There are other types of communication forms for working with Flash, too. The most recent is NVMe. You can see the SNIA webinar on The Performance Impact of NVMe and NVMe over Fabrics for more information.
Q. Why is there a SCSI language in between Storage and the hosts?
A. Before storage standards (like SCSI and ATA), you would purchase storage from Vendor X, and you would also buy a storage controller for that vendor X storage. If you wanted Vendor Y storage, you could not use the vendor X controller, you had to purchase a new controller from vendor Y. Every vendor had their own language, and you had to purchase matching components. Once you got locked into one vendor, you were stuck – at the hardware level.
Today with standards (such as SCSI), you can buy a SCSI device from any vendor and connect it to any storage controller that you buy from any vendor – and it just works. That is the point of the SCSI standard. When the storage standardization efforts began, there were many competing ideas. It just so happened that SCSI won out, and so now it’s everywhere.
Q. If the storage side is flash, do we still need a SCSI controller between host and flash storage or is the controller different for a flash storage?
Yes… and no.
Yes, to use the SCSI part of the OS, the flash device must continue to speak the SCSI protocol and so a SCSI controller is needed. This method of communicating with flash devices enables all the existing S/W on the host OS to just continue working without even knowing it is flash.
No, flash memory chips can be connected to the system using non-SCSI methods. Most of those methods are generally special purpose applications and so the existing OS S/W simply cannot use that device (only the special purpose S/W designed for that device can use it). However, NVMe is a new protocol that is enabling more general use of the flash memory technology with the hopes to provide new capabilities that are beyond what SCSI provides. This is also discussed in our webcast on The Performance Impact of NVMe and NVMe over Fabrics.
Q. What’s the difference between partition, logical disk, volume, LUN, etc?
Let’s work this one backwards – LUN – that is a SCSI term (actually an acronym) that refers to the Logical Unit Number – it is part of the address used to access a logical unit. Small SCSI devices (such as a single spindle disk drive) have only a single logical unit. Large storage arrays may contain 100s of logical units. Each of those logical units appears to the host OS as if it were a single spindle disk. So, the logical unit is the SCSI object that contains the blocks where the data is stored (where that object may be an individual piece of hardware, or a logical entity within a larger SCSI device). To access a SCSI logical unit, the OS must specify the address of the SCSI device, and then the LUN (logical unit number) for the logical unit within that SCSI device.
The other terms (partition, logical disk, and volume) are OS terms that have to do with virtualization and how the storage blocks are managed. When a SCSI (or other storage device) is formatted by the OS, it may be broken into multiple partitions. Each partition is then treated by the OS as if it were a unique device (a virtual device, or a logical disk). Each of those partitions may then be used independently.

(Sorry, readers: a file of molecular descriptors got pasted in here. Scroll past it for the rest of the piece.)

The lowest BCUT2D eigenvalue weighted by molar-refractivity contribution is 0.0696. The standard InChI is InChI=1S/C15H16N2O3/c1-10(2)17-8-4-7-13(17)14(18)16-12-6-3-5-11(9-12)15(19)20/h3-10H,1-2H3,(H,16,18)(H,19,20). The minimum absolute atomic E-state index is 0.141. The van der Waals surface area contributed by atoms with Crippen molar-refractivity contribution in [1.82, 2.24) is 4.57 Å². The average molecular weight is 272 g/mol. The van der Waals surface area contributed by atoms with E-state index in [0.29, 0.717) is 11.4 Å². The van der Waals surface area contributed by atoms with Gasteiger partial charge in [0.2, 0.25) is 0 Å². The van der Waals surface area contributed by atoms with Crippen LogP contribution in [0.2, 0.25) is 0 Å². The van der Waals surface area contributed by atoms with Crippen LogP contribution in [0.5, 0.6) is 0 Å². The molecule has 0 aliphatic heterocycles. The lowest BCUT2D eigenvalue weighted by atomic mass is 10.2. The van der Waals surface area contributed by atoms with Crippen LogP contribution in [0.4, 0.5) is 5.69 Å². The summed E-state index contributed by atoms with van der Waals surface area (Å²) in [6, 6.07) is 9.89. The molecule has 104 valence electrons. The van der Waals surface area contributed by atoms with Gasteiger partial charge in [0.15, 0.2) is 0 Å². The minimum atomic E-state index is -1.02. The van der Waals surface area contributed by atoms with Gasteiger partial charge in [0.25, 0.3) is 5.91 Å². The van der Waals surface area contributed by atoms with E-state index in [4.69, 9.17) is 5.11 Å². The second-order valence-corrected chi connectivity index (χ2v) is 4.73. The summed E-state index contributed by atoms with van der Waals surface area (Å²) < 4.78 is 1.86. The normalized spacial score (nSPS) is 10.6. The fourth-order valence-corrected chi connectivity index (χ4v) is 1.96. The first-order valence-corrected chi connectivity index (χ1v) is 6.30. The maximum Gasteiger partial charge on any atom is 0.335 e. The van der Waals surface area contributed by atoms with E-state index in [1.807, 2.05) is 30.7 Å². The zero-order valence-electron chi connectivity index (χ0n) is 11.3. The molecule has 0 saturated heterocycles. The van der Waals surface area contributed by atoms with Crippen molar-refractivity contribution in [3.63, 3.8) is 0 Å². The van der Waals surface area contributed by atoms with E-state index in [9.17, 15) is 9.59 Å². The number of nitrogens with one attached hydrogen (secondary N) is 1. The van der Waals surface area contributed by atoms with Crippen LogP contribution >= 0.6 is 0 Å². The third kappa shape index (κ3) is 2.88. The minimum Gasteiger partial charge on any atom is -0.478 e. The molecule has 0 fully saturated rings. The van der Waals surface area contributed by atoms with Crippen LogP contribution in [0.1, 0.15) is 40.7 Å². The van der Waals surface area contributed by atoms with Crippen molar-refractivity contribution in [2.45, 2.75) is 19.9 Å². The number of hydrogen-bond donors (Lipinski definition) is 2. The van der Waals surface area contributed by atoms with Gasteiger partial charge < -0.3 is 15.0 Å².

For example, on a Unix system, the “a” partition may contain a file system that has all the files that are necessary to boot. The “b” partition may be setup without a file system and used as the swap or paging storage for use by the virtual memory subsystem. The “d” partition may then contain a file system that contains all the user’s data files. Each partition is unique storage space and may even use a different file system to organize the data located there.
Notice, that I skipped the “c” partition. That partition is often setup to access all the blocks of the physical device. So, on a 500GB disk, maybe “a” contains 10GB, “b” contains 90GB, and “d” contains 400GB; while “c” contains all 500GB. Partitions “a” and “d” may be backed up or restored independently, and partition “c” may be used to perform an image copy of the entire device.
Now, to the other terms:
Logical disk and volume are terms often related to volume managers.
- Logical disk may be a term used to refer to a partition, but usually that is not the case. Logical disks are typically the devices created by the volume management layer when they combine individual devices into a single larger device (a.k.a. a logical disk).
- Volume managers also may be used to divide up a large device into small chunks (just like partitions), and those smaller chunks are referred to as logical disks.
- Volume is a more vague term that typically is used as another term for a logical disk. In some circles, the term Volume is used to refer to a RAID set in a SCSI storage controller (but this is a much less often used definition for Volume).
Q. Will the “complete” presentation somewhere we can go review?
Yes. Click here to access the on-demand webcast as well as a PDF of the webcast slides